What gives? Why do we have to listen to Christmas and secular winter-fetishizing holiday music for virtually two months on end (whenever we’re in public shopping dispensaries, anyway) and yet I can’t even name a single song that immediately evokes the Thanksgiving Spirit?
As a musician who has devoted the bulk of my music efforts toward creating music about Love and Gratitude, I am in a position to do something about this.
And so, I would like to humbly commemorate this year’s Thanksgiving holiday with an offering: two songs that hone in on gratitude and celebrate the spirit of Thanksgiving beyond any single country’s coming of age story.
The first is called The Thank You Song. Check it out here or take a listen to it in the sidebar jukebox.
And the second is called Round and Round. You can read the lyrics for Round and Round here or also have a listen in the sidebar jukebox.
I don’t know why Christmas songs outnumber Thanksgiving songs 1000 to 1 just like I don’t really know why songs of despair and broken heartedness outnumber songs of gratitude 1,000,000 to one (though I haven’t exactly conducted any kind of scientific study to determine the actual ratio of these things to each other).
What I know is more gratitude is in order, and artists across the planet are in a position to do something to increase global human awareness of feeling thankful for the precious gift of being alive.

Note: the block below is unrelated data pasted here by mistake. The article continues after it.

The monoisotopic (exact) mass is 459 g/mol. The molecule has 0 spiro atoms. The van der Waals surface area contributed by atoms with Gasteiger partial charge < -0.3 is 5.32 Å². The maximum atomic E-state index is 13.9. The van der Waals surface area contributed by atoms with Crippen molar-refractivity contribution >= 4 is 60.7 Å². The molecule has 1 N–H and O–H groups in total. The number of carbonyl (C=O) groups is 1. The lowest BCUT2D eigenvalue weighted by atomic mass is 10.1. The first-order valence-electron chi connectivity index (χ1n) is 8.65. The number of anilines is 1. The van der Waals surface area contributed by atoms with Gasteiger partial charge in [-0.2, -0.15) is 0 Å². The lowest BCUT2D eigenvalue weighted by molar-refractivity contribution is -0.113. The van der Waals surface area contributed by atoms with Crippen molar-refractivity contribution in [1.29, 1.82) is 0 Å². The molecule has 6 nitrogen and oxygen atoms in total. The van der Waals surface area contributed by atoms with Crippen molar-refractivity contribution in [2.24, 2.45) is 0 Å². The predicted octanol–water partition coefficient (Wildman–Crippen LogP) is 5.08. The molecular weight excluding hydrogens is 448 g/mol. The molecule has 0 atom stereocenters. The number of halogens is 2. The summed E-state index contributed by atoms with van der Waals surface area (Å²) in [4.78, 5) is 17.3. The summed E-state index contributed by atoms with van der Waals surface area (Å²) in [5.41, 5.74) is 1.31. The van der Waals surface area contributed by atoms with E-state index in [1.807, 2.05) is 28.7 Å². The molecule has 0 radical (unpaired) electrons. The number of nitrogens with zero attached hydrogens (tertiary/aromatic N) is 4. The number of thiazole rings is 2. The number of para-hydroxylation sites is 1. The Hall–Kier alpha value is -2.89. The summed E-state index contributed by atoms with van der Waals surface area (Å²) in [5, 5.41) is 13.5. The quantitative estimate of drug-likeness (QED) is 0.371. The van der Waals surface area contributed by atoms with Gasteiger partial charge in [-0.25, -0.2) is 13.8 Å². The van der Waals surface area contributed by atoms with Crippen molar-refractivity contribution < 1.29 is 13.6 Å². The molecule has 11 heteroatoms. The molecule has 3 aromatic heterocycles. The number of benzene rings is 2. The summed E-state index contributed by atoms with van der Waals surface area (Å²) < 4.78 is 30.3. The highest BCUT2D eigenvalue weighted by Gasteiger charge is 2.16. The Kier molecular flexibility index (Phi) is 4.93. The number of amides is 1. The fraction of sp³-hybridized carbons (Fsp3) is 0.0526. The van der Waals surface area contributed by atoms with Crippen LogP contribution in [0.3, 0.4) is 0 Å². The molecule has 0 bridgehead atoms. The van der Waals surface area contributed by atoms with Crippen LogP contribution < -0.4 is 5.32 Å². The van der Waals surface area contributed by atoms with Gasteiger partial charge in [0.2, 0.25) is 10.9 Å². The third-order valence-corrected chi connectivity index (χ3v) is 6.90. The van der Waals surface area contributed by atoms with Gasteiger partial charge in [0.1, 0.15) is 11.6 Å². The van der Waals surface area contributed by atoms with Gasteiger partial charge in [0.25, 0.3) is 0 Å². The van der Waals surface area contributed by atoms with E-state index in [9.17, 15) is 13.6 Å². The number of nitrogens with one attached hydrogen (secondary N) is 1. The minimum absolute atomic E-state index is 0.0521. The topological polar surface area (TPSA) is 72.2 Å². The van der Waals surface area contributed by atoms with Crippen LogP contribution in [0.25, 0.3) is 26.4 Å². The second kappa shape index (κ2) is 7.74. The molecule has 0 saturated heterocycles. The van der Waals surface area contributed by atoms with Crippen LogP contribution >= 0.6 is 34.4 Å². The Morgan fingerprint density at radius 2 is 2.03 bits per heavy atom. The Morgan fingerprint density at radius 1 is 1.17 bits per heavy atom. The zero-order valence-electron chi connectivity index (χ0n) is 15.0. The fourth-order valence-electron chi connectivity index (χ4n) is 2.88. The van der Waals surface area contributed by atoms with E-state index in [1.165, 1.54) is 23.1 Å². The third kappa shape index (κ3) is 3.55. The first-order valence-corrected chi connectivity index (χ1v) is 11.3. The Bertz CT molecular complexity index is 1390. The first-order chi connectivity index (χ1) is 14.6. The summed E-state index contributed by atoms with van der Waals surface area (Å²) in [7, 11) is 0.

Last month, I went down to Florida to visit some friends, and at the place I was staying, there was a book by Masoru Emoto on the coffee table. He’s written far more books than I’d realized, but the one that I found where I was staying was called Messages from Water and the Universe.
I’d previously encountered Emoto’s photographs of water crystals, but this book totally came out of nowhere–I had no idea that, in addition to his direct work with water, Emoto had crafted a comprehensive, elegant and incisive approach to living derived from lessons revealed through his intense study of water.
The primary teaching of his book originated out of his most favorite water crystal photograph out of all the photos he and his team have taken over water over the past decade-plus.
The crystal that he names most beautiful is a crystal taken from a sample of water that had been in a glass with the words “Love” and “Gratitude” on the outside.
And so, Emoto targets Love and Gratitude as the most fundamental and important qualities for human beings to feel and cultivate in order to awaken and align ourselves with the natural design of the universe.
Maybe I felt so drawn to this book because it confirmed what I’ve felt deep in my bones for years: this life is all about Love and Gratitude. Everything else is either a distraction or a nice addition to the core message of Love and Gratitude that is the source and purpose of all Life.
One of my greatest sources of gratitude this year comes from having the love of my partner, Claudia, in my life. We have been sharing some of our love lessons at a new site we recently started.
This year, on Thanksgiving, let’s remember how lucky we are, and let’s envision a world where our entire species comes together on at least one day a year and gives thanks for the unbelievable gift of life that we each enjoy.